Hays High School’s “The Hunchback of Notre Dame” will be a big show in more ways than one.
For the first time, Hays High students will perform their annual musical at Fort Hays State University’s Beach/Schmidt Performing Arts Center.
“It’s been an interesting journey because we’ve usually been at 12th Street Auditorium, so this is a lot of new for us this year,” said musical director Johnny Matlock.
Beach/Schmidt was not available for the students to work in until last week, however, so rehearsals have been conducted in the Hays High wrestling room while the set was built at 12th Street Auditorium.
But cast and crew are excited about working in the university’s performing arts center, which has larger dressing rooms, more fly space and more accessibility for cast and audience.
“The general possibilities are so much greater,” said set director Jenny Rajewski. “Even just for creativity’s sake. We can stretch our imagination to allow these kids to do and try and work.”
Working with Beach/Schmidt technical director Luke LeCount and his crew will be an educational experience in itself, she said
“All of the kids will benefit from being able to see how professional technicians and a professional road house work,” she said.
The show has approximately 100 students involved as actors, musicians and crew, larger than last year’s production of “Bye Bye Birdie.”
It also has some large themes that Matlock said the student cast, and hopefully the audience, can relate to.
The musical of “The Hunchback of Notre Dame” was created by Walt Disney Theatrical. It draws more from the original Victor Hugo novel than the film did, however, Matlock and Rajewski said.
“It definitely returns us to Hugo’s primary intent when he wrote that novel,” Rajewski said.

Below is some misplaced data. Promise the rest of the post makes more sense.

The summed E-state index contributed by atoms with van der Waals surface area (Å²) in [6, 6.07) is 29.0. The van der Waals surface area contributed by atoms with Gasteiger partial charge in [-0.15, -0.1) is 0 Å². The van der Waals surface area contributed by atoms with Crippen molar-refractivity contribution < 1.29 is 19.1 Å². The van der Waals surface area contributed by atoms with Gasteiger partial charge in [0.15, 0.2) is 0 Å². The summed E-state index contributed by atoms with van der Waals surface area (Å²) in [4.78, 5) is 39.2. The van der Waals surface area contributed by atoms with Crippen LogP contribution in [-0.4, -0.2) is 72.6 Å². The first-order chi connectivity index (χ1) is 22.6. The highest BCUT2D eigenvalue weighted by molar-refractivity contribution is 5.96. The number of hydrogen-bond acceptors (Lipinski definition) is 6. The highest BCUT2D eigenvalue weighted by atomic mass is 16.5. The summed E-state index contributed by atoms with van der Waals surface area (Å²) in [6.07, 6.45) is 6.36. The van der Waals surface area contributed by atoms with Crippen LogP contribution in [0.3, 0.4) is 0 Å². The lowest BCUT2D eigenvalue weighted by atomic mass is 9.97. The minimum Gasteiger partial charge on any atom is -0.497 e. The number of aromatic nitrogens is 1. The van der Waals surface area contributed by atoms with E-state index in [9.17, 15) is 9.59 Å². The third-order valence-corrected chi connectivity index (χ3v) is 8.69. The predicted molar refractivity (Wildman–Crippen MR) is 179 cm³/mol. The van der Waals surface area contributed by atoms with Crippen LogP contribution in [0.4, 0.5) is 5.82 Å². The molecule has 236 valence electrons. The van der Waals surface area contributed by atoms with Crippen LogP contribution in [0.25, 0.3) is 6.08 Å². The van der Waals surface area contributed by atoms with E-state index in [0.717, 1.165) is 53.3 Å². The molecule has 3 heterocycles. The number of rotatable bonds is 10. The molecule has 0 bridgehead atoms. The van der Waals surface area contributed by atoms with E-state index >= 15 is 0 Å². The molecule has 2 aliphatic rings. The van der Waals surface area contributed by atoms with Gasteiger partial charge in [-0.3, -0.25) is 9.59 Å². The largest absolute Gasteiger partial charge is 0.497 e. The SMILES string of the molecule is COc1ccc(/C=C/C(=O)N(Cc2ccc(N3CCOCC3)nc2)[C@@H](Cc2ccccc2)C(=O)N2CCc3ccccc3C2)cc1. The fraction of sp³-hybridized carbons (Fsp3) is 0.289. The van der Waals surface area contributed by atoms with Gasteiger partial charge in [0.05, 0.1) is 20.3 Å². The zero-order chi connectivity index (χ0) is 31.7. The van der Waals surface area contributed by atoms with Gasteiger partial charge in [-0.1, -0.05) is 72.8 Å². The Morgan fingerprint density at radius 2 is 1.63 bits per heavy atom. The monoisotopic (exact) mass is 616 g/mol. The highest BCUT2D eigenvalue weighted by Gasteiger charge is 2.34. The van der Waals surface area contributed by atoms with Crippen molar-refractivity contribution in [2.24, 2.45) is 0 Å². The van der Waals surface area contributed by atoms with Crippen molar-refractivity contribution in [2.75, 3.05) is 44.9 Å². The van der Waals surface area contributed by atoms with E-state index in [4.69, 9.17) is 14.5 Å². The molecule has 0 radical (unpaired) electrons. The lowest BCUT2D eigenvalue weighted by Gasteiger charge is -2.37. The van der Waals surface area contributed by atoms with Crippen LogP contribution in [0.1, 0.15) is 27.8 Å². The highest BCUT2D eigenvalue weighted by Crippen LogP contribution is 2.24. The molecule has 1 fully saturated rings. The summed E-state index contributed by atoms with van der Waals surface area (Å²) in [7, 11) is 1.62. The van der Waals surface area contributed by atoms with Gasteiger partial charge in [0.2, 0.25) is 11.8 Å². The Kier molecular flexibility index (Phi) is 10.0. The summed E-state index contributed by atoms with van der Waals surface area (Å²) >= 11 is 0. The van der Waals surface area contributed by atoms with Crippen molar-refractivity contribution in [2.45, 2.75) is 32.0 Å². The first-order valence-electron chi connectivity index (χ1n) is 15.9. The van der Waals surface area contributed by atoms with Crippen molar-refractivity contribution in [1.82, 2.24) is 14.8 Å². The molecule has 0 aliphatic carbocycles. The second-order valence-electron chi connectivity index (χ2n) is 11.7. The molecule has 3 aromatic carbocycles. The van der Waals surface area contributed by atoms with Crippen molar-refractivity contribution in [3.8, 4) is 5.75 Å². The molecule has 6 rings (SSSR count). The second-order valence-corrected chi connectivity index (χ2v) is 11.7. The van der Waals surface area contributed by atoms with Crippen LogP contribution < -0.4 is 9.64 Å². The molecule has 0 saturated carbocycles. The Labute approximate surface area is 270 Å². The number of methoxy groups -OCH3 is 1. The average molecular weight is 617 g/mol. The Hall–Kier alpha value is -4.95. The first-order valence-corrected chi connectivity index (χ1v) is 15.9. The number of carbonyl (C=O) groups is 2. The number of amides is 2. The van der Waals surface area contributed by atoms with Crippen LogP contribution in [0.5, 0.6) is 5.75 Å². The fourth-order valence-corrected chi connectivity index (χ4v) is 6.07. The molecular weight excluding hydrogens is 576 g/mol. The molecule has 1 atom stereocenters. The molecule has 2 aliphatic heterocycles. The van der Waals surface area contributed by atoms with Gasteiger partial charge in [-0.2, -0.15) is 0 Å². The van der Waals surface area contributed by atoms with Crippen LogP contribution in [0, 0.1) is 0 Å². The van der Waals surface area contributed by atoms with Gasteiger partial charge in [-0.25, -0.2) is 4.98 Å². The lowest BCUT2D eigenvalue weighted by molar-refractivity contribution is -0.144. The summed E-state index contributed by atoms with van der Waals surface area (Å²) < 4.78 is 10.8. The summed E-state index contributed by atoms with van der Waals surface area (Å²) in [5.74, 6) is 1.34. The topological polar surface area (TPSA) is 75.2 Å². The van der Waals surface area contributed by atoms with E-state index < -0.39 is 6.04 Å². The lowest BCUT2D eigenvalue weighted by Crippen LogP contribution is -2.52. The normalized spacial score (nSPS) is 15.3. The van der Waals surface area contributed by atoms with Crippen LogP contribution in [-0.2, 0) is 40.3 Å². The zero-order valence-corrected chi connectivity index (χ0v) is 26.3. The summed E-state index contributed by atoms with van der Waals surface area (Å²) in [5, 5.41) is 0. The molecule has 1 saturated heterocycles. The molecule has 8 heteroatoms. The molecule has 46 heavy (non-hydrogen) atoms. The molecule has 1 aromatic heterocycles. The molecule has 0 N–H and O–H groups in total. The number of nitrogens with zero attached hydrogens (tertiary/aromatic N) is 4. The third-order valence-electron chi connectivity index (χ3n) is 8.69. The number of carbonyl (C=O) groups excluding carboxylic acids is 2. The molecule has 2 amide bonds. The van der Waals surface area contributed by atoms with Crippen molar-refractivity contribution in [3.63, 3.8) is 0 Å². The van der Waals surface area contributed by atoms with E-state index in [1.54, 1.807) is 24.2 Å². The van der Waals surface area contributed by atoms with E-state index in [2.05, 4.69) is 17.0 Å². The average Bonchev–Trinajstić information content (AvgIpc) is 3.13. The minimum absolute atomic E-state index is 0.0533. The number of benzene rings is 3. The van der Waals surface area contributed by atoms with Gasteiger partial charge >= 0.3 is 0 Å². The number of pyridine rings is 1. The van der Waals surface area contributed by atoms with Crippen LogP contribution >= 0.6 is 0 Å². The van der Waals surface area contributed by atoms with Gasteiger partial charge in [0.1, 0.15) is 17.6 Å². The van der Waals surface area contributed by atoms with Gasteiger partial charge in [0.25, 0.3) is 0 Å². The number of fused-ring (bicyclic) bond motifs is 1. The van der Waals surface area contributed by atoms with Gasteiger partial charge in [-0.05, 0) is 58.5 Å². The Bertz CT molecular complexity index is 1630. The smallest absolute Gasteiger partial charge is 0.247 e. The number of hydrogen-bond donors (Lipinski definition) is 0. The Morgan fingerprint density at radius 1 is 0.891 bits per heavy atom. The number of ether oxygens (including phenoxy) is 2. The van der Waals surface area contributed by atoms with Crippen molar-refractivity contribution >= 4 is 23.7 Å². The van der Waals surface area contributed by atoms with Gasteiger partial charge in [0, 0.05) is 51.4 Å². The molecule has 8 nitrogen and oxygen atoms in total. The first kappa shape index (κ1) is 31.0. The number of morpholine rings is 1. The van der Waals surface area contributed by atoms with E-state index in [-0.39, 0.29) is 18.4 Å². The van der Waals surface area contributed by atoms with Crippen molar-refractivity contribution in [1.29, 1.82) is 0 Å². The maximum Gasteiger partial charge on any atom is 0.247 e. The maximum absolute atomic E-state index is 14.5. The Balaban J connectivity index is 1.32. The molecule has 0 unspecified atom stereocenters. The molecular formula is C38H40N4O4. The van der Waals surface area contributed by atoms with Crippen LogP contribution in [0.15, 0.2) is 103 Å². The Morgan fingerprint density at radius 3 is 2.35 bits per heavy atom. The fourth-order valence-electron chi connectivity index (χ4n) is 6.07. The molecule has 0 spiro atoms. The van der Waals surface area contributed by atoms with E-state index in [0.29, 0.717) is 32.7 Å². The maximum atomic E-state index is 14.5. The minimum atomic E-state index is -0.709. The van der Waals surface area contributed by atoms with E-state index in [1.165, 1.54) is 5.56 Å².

The story is the tale of Quasimodo, played by Ryan Will, a disfigured young man who has lived isolated in Notre Dame. Befriended only by gargoyles, he longs to be with other people. Venturing outside the cathedral, he has a chance enounter with Esmerelda, played by Erin Muirhead. Quasimodo’s caretaker, Frollo, played by Eric Adams, is captivated by her, but she rejects him.
“The most beautiful part is how it outlines people who feel like outcasts. It’s relatable because everyone feels like an outcast at one point in their life,” Muirhead said.
“It also does a good job representing humanity and how everyone has issues that they struggle with. We all have imperfections, but that’s not something to be afraid of,” Will said.
Adams said his character, Frollo, pursues doing the right thing but makes the wrong choices.
“You end up actually doing what is entirely the wrong thing in this case, persecuting and going after one person you love who isn’t interested at all and end up destroying the lives of many,” he said.
“It makes you proud that they see that, they relate to this,” Matlock said.
The show includes approximately 20 solos and some complex ensemble performances. Some of the music from the Disney film is part of the stage show.
“There is a lot of songs that are different from the Disney version, and those are my favorite of all,” Adams said.